a statutory prospectus for the company can reach.
investors or additional guidelines The company may need to expend
and details related to the bond more effort and expense to sell
issue.
bonds than in the typical public
The services of an underwriter offering because they cannot
are often used to conduct a advertise on a wide scale.
public offering and these Investors may also demand more
services charge some fees.
equity in the company to protect
their investments because the
company’s bonds do not have wide
market.
2.3.5 Evaluate the costs of raising capital
The cost of raising capital includes the interest expenses and non-interest expenses.
The interest costs account for the majority of the cost of raising capital. When raising
funds in the form of bonds, the company has increased its debt, and at the same time,
they have to pay interest payments to bondholders. The interest rate is dependent on the

Supervisor: PhD. Đặng Ngọc Đức

Cao Thị Hồng Hạnh – Class AF51B


24

term, strategic goals of the company, and bank’s interest rates during the release, etc.
Besides, the company also suffers other costs when raising capital: operating costs,
advertising costs, marketing to attract investors, insurance costs, management costs and
other costs related to capital raising activities.
The ratio between The costs of capital raising / Total capital raised was used to estimate
how many unit of cost to raise one unit of capital. Thus the funding need to consider
the cost of a capital in order to make sure that their income can offset this cost as well
as create some profit for the company. The lower the average costs of raising capital,
the more efficient the funding activity.
In addition, to calculate the cost of equity, two methods can be used, including Gordon
growth model and CAPM. In this report, Gordon model will be used to calculate the
cost of issuing new shares.
The equation for Dividend discount model:
re: cost of issuing new share
g: expected growth of dividend
g = (1-k)*ROE, k: payout ratio, ROE: return on equity
D1: dividend per share at the end of the first year
P0: actual amount received from a share (Price of one share – Average transaction cost)

CHAPTER 3: THE ISSUANCE OF BONDS AT TASCO JSC.
3.1

Vietnamese bond market and the situation of issuing bonds in
Vietnamese enterprises

The formation process of Vietnamese bond market
3/1991

The Ministry of Finance decided to issue treasury bills and treasury bonds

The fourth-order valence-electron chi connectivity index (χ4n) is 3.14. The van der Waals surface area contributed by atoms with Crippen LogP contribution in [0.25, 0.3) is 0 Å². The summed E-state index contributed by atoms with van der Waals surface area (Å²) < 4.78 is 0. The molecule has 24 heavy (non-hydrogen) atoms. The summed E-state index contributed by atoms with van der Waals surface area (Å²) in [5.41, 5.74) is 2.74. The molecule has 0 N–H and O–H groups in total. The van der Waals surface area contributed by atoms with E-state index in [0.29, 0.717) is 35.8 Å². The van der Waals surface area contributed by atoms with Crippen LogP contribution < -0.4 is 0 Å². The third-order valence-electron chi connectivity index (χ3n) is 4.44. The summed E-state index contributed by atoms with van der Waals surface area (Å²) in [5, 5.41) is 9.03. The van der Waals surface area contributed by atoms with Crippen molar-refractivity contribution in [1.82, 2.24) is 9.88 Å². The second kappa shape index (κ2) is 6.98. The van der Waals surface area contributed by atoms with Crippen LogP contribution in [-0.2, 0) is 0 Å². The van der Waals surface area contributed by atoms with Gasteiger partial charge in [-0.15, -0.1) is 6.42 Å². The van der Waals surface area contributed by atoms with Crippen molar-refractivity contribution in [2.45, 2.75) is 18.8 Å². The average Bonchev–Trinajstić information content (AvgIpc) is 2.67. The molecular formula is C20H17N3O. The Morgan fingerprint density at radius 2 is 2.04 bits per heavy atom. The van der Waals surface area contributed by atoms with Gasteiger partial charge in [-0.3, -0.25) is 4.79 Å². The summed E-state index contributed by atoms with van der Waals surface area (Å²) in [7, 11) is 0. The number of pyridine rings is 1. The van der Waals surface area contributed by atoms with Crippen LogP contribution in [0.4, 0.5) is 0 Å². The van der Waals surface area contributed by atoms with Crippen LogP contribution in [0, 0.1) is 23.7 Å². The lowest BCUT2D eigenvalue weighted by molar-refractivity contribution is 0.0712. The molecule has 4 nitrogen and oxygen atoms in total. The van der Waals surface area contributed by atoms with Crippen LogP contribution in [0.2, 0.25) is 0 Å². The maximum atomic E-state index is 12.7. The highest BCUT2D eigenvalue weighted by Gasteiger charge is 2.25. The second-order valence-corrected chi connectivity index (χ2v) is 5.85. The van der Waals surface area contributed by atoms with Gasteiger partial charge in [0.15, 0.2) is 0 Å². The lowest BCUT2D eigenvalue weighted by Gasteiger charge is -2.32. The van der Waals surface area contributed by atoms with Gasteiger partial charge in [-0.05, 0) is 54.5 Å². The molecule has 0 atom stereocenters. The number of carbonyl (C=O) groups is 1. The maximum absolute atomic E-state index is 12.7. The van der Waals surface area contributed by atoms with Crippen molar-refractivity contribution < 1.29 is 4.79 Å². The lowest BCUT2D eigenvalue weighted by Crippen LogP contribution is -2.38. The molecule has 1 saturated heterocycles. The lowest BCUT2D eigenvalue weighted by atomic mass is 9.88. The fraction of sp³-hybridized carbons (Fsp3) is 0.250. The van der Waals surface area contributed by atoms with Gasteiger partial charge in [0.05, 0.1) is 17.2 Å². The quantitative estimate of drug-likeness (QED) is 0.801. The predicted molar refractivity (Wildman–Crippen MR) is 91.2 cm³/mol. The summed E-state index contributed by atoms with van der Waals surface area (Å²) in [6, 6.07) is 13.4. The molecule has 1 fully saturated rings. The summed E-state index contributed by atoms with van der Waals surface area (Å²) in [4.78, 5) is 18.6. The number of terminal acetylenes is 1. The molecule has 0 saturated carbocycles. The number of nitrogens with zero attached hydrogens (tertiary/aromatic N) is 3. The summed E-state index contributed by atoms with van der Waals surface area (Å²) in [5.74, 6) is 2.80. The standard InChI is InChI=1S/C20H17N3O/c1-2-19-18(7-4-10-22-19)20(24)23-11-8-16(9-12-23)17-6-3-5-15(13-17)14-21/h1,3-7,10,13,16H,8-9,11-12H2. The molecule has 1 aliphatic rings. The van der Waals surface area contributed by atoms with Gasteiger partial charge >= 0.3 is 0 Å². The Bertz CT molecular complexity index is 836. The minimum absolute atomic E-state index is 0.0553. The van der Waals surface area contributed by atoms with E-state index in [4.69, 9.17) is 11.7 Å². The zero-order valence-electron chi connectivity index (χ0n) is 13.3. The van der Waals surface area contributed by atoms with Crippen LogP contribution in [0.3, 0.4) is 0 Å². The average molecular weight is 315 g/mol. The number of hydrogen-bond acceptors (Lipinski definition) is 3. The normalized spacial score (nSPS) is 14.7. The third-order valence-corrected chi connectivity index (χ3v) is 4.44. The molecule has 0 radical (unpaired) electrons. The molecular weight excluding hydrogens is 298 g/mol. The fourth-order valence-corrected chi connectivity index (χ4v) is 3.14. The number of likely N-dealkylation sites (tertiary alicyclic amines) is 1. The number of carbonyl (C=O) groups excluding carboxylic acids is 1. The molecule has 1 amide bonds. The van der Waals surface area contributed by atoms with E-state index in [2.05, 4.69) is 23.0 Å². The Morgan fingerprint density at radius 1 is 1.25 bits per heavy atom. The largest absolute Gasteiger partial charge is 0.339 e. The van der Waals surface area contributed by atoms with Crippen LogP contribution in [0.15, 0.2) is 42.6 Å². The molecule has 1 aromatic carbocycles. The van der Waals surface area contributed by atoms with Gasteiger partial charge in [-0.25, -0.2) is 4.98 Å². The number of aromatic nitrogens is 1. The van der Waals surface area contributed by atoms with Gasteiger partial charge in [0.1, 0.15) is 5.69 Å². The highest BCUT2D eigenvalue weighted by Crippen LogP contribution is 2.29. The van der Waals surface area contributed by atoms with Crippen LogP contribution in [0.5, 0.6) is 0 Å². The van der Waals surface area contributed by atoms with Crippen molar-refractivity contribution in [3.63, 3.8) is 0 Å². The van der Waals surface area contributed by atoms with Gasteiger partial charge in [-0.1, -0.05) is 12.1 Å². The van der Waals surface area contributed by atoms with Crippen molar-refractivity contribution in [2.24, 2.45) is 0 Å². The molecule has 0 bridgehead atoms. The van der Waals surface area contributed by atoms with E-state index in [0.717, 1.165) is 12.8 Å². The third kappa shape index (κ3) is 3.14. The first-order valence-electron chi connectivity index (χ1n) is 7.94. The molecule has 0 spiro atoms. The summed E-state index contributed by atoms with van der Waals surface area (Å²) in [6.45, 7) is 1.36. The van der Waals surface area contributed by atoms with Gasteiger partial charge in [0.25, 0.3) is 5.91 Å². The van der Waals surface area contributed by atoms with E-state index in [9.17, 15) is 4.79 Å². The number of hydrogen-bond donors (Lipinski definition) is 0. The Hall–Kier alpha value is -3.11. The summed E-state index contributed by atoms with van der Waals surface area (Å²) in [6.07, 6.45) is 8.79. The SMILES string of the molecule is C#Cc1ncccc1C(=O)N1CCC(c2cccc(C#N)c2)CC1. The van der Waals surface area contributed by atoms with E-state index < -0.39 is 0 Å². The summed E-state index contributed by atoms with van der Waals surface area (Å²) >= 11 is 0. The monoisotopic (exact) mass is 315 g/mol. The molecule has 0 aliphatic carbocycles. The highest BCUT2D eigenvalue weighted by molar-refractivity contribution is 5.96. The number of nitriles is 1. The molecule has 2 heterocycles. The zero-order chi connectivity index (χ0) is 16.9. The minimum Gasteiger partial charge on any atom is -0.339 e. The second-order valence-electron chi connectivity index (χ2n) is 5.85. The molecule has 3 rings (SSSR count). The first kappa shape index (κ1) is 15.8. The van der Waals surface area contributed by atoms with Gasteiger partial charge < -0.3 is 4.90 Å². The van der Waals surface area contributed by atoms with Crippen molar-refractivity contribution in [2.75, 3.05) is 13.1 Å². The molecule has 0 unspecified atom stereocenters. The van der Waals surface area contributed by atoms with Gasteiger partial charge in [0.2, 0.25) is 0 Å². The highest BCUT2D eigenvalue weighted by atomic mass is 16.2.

to raise capital for the state budget for investment and development. It was
the time that marked the introduction of the government bond market.

Supervisor: PhD. Đặng Ngọc Đức

Cao Thị Hồng Hạnh – Class AF51B


25

1991-1994

17/9/1994
1996
1995-1999
2000-2006

2007-2009

Bonds are issued directly by the State Treasury system in two forms:
short-term treasury bills (3-6 months) and medium-term treasury bonds
(1-3 years)
Funds raised from the Bills, bonds are primarily used to offset the state
budget deficit.
After the government issued the decree 120/CP of issuing shares and
bonds of state-owned enterprises, the corporate bond market started
forming.
The corporate bond market had a breakthrough initiated by the issuing of
$5 million worth of bonds by Corporation Refrigeration Electrical
Engineering (REE)
Government bond market had a significant development because of the
introduction of treasury bill auction through the SB’s exchange office with
the participation of commercial banks and financial institutions.
Government bond market entered a period of strong growth after the
issuance of Decree 01/2000/CP which changes the releasing mechanism of
government bonds.
New forms of bond issue began to operate, including bidding through the
STC, underwriting and selling bonds at discount prices.
During that period, the bond market has prospered. However, it was still
considered a very young market where the commodity was mainly
government bonds.
The total value of bonds issued was approximately 70,000-80,000 billion
VND, of which 80% are bonds issued by the Government.
9/2008, the Ministry of Finance decided to list and trade all the
government bonds on HNX. This decision (86/2008/QD-BTC) was an
attempt to increase the size and the depth of the market for government
bond segment.
6/2009, the bond trading system EBT was introduced, and this network is
the only electronic trading system on Vietnamese bond market.

Supervisor: PhD. Đặng Ngọc Đức

Cao Thị Hồng Hạnh – Class AF51B